Annotated Abstracts of Journal Articles
2015, 3rd Quarter
Annotations by Oliver Freudenreich, MD, FAPM and Mary Ann Cohen, MD, FAPM
Also of interest:
The Americans with Disability Act was enacted 25 years ago. This article describes how the treatment of HIV/AIDS care has changed for the better, but also how many unresolved issues remain in the U.S. that lead to not diagnosing HIV early, and to the tragedy of inadequate retention in care leading to the lack of full viral suppression.
While overt discrimination in the work place is made more difficult with legal protection in place, stigma is alive and well for many groups like LGBT people who will need better civil rights protection, or as reflected in states that keep criminalization of non-disclosure laws on the books. Unfinished business remains with regards to truly covering every person for HIV-related services including screening, despite the Affordable Care Act. The article calls for creating an optimal social and legal environment so that everybody can live freely and access health care where needed, without having to fear stigma and discrimination.
First released by President Obama in 2010, the National HIV/AIDS Strategy is a five-year plan that details principles, priorities, and actions as well as measurable goals to guide the domestic response to the HIV epidemic. This Update for the next 5 years incorporates new scientific findings and progress made to achieve the strategic vision (“The United States will become a place where new HIV infections are rare and when they do occur, every person regardless of age, gender, race/ethnicity, sexual orientation, gender identity or socio-economic circumstance, will have unfettered access to high quality, life-extending care, free from stigma and discrimination.”). Perusing the 10 indicators of progress (e.g., “Increase the percentage of persons with diagnosed HIV infection who are virally suppressed to at least 80 percent.”) provides an excellent blueprint for the next 5 years.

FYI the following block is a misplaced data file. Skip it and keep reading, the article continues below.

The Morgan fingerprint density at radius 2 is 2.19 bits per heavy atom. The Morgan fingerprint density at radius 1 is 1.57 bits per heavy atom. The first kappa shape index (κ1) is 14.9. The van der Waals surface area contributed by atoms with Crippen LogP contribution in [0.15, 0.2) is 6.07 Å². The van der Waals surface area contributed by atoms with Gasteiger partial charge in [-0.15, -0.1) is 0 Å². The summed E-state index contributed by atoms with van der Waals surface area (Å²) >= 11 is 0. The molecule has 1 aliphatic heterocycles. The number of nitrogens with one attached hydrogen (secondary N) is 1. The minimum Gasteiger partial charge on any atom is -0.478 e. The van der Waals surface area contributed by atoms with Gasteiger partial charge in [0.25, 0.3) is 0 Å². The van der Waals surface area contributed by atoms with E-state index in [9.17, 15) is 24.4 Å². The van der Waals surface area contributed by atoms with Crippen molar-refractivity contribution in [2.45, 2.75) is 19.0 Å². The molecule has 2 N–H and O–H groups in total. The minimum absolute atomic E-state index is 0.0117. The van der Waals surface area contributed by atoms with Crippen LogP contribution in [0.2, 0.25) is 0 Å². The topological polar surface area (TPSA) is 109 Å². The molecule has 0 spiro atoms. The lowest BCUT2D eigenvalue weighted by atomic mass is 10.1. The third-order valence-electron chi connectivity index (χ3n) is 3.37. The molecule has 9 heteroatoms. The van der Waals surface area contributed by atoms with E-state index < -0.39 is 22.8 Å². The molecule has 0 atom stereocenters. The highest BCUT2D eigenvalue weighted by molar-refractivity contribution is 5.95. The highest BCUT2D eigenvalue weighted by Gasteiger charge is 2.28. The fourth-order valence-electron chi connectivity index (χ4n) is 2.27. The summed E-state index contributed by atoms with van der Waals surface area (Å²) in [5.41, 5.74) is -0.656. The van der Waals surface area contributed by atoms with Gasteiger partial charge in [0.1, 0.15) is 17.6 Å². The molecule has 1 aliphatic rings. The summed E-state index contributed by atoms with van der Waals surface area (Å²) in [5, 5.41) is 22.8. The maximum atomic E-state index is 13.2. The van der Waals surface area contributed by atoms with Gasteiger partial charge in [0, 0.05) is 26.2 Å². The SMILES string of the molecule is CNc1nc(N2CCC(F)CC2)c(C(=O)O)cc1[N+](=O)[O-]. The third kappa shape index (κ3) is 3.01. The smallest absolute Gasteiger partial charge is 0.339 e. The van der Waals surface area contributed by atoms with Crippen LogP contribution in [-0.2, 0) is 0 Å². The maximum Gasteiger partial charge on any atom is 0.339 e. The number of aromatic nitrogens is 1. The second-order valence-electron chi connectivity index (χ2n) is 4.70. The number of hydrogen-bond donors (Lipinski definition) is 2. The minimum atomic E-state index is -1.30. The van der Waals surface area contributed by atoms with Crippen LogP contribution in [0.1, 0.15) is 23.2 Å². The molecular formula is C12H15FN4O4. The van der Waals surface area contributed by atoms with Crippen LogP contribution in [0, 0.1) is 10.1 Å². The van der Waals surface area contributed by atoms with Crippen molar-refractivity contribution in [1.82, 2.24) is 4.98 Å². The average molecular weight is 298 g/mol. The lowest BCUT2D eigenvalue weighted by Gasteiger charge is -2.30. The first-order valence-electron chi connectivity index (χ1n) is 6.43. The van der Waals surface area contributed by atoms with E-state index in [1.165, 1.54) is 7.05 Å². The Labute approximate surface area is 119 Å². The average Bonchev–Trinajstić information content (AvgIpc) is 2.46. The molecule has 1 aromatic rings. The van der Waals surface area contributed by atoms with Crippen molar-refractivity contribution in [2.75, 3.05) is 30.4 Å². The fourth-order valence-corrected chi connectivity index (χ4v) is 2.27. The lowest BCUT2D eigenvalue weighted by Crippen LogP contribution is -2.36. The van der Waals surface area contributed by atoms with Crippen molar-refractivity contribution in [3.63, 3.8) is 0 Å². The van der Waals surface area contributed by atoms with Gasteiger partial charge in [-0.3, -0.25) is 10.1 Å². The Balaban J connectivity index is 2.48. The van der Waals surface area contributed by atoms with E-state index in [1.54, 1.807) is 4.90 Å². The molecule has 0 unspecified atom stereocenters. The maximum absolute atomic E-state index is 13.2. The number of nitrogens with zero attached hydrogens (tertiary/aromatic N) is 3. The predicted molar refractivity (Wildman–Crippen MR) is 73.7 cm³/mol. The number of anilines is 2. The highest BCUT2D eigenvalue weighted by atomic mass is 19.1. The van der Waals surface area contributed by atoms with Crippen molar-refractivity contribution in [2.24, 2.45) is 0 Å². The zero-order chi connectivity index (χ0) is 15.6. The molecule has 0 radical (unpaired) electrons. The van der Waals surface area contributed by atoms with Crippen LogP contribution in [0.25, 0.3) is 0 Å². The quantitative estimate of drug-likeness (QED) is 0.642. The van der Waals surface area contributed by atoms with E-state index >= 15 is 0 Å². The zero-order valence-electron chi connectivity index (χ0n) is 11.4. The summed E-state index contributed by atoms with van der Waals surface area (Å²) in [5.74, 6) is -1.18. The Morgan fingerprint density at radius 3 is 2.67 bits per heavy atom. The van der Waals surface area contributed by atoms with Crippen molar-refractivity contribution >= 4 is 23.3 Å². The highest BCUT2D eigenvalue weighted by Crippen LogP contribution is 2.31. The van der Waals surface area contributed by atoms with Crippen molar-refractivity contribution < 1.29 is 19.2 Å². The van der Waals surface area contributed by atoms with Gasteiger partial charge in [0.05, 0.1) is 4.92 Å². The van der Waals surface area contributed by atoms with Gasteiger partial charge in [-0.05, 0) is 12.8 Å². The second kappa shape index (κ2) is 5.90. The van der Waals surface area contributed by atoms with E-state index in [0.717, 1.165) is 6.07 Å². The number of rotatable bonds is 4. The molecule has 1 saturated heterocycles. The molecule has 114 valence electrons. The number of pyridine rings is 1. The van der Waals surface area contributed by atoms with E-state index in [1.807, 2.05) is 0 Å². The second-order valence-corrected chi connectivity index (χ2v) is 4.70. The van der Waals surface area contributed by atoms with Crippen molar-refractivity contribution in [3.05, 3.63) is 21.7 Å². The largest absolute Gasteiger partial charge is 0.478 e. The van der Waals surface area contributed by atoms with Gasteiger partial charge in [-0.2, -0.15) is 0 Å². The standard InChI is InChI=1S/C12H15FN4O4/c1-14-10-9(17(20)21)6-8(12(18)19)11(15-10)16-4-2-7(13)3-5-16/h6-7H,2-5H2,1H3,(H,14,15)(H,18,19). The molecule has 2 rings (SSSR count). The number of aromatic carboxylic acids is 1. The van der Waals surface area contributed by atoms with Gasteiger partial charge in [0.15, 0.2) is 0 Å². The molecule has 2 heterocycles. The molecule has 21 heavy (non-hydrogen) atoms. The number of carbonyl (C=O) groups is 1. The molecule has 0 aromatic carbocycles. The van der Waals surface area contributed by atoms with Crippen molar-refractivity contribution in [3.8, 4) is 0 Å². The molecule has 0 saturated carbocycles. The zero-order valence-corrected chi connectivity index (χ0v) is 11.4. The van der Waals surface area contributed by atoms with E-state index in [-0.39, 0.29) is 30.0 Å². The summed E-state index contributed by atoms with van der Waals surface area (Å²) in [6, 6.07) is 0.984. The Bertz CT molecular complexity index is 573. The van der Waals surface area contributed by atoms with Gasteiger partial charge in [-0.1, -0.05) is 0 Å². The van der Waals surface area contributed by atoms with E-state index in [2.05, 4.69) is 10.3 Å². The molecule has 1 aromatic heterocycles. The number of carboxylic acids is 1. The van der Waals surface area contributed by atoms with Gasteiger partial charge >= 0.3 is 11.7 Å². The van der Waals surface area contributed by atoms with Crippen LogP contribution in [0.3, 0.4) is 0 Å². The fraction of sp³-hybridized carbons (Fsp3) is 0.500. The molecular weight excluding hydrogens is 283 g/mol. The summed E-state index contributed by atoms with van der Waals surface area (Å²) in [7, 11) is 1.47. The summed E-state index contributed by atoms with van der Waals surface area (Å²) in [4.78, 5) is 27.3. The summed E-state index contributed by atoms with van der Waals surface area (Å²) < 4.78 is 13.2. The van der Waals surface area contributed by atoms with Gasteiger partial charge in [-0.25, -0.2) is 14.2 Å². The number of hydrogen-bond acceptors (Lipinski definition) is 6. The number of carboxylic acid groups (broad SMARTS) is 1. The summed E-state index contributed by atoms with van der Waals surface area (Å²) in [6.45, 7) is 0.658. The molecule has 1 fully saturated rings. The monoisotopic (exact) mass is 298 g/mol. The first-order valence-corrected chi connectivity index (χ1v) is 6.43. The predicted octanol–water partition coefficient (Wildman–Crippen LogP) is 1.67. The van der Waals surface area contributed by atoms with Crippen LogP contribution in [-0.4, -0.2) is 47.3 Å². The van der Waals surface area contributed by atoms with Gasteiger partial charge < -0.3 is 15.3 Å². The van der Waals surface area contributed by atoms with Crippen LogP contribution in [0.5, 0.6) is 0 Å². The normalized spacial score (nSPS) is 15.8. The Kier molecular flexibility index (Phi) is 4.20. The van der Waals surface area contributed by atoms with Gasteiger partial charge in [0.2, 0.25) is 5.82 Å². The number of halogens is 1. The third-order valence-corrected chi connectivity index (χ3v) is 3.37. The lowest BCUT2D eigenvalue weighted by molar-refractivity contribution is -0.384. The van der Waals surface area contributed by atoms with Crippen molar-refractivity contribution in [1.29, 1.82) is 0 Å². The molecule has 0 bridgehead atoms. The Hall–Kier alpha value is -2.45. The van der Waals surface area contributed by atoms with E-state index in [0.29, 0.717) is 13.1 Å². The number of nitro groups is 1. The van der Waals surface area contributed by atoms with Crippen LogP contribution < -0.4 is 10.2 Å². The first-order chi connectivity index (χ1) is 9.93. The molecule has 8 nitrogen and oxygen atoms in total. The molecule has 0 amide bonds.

Volk JE, Marcus JL, Phengrasamy T, et al
Clin Infect Dis 2015; pii: civ778 [Epub ahead of print]
ANNOTATION (Freudenreich & Cohen)
The Finding: This observational cohort study of 657 (mostly) gay men in San Francisco who received their care from Kaiser Permanente found that none of them contracted HIV over a 2-year study period after they started PrEP because of their high-risk status. The mean duration of PrEP use was 7.2 months. 40% of patients reported that their condom use had decreased. After starting PrEP, half of them became infected with syphilis, gonorrhea, or chlamydia within a year.
Strength and Weaknesses: This was a large trial (amounting to 388 person-years of observation) in one important patient group (i.e., gay men who have sex with men); other risk groups were not represented. This study was able to engage patients via a specialized program in a primary care setting; it is unclear if other settings would be equally successful. Drug levels were not collected but the results suggest that patients were adherent (they were motivated to begin with and asked their clinician for PrEP). This being an observational study, causation cannot be established regarding the increase in non-HIV STDs as a result of starting PrEP.
Relevance: PrEP was approved by the FDA in 2012 but most of the evidence for its efficacy comes from randomized clinical trials. This study from a real-world clinical setting adds to the evidence that PrEP is a highly effective strategy to prevent new HIV infections in patients with high-risk behaviors. This is very encouraging. However, condom use decreased, and non-HIV infections increased over the observation period, which suggests ongoing clinical screening is needed in this high-risk group. As opposed to HIV, such STDs are highly treatable and a risk-benefit analysis would thus still favour PrEP.
Referrals for and initiation of preexposure prophylaxis (PrEP) for human immunodeficiency virus (HIV) infection increased dramatically in a large clinical practice setting since 2012. Despite high rates of sexually transmitted infections among PrEP users and reported decreases in condom use in a subset, there were no new HIV infections in this population.
INSIGHT START Study Group, Lundgren JD, Babiker AG, Gordin F, et al
N Engl J Med 2015; 373(9):795-807
ANNOTATION (Freudenreich & Cohen)